“Now more than ever,” stated the CLAC President, “we must insist on the need to work together to obtain positive results.” He also described the development of the organization’s action plan – which is set to be presented before the Assembly and subsequently implemented from January 1, 2017 – as a key step. “This document (…) is an important achievement for the future work,” of the Commission, he noted.
REALISTIC GOALS FOR SKY-HIGH CHALLENGES
Carlos Fernando Velásquez, also director general of Guatemalan Civil Engineering, thanked his counterparts from Cuba, Colombia, Argentina and Uruguay for their contributions to the successful functioning of the Commission in their role as vice presidents; the Cuban government for hosting the event; as well as CLAC’s 22 member states.
Velásquez ended his speech by calling on those present to make this space “a scene of cooperation and collaboration (…), enhancing the democratic processes and broad-based consensus which have characterized the daily efforts of our regional organization.”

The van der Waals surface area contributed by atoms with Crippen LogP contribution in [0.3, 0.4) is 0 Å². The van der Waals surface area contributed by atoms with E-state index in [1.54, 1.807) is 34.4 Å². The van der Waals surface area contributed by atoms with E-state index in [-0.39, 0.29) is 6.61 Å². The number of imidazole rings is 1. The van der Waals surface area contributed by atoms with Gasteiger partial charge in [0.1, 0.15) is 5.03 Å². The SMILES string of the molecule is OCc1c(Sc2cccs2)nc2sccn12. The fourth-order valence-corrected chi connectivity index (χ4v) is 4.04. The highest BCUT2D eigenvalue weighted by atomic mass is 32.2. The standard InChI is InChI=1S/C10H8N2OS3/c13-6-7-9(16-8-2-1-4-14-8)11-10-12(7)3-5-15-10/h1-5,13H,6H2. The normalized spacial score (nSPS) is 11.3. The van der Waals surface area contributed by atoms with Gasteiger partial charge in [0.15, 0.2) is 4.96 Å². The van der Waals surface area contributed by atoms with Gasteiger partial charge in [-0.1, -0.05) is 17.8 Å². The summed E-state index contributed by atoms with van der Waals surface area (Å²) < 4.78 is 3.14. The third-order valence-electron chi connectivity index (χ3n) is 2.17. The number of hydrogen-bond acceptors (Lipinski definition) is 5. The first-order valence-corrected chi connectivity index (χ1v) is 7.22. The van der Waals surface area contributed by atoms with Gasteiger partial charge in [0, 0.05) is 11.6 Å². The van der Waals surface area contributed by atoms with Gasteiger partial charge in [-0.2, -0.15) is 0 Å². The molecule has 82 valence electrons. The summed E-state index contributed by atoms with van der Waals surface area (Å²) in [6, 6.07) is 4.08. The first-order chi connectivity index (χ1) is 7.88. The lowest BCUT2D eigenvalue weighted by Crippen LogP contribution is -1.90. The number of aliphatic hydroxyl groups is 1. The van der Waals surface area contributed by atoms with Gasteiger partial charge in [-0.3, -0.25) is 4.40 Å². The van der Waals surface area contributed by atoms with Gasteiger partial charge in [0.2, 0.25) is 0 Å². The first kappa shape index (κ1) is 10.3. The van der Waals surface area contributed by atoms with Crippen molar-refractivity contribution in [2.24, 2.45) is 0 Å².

Meanwhile, Alfredo Cordero Puig, president of Cuba’s Civil Aviation Institute (IACC), highlighted the importance of the encounter at a time when the island “is facing a great challenge, given the 18% increase in passenger arrivals to our country in 2015, a trend which had continued through the first half of the year.”
As such, a significant rise is also being seen in air traffic. “We are working fast to develop our airport infrastructure in order to confront this challenge with efficiency and quality,” he stated.
According to the IACC President, “the debates and exchanges undertaken here will better prepare us to actively and creatively find the appropriate solutions to the problems currently facing international civil aviation,” with efforts geared toward “achieving safe and sustainable development,” and committed to balancing sector priorities with those related to environmental protection, he noted.
Meanwhile, Cuban Deputy Minister of Transport, Eduardo Rodríguez Dávila, highlighted that as a founding member of CLAC, Cuba recognizes the importance of the organization, which works to promote “unity, cooperation and concerted efforts” toward the development of civil aviation in the region.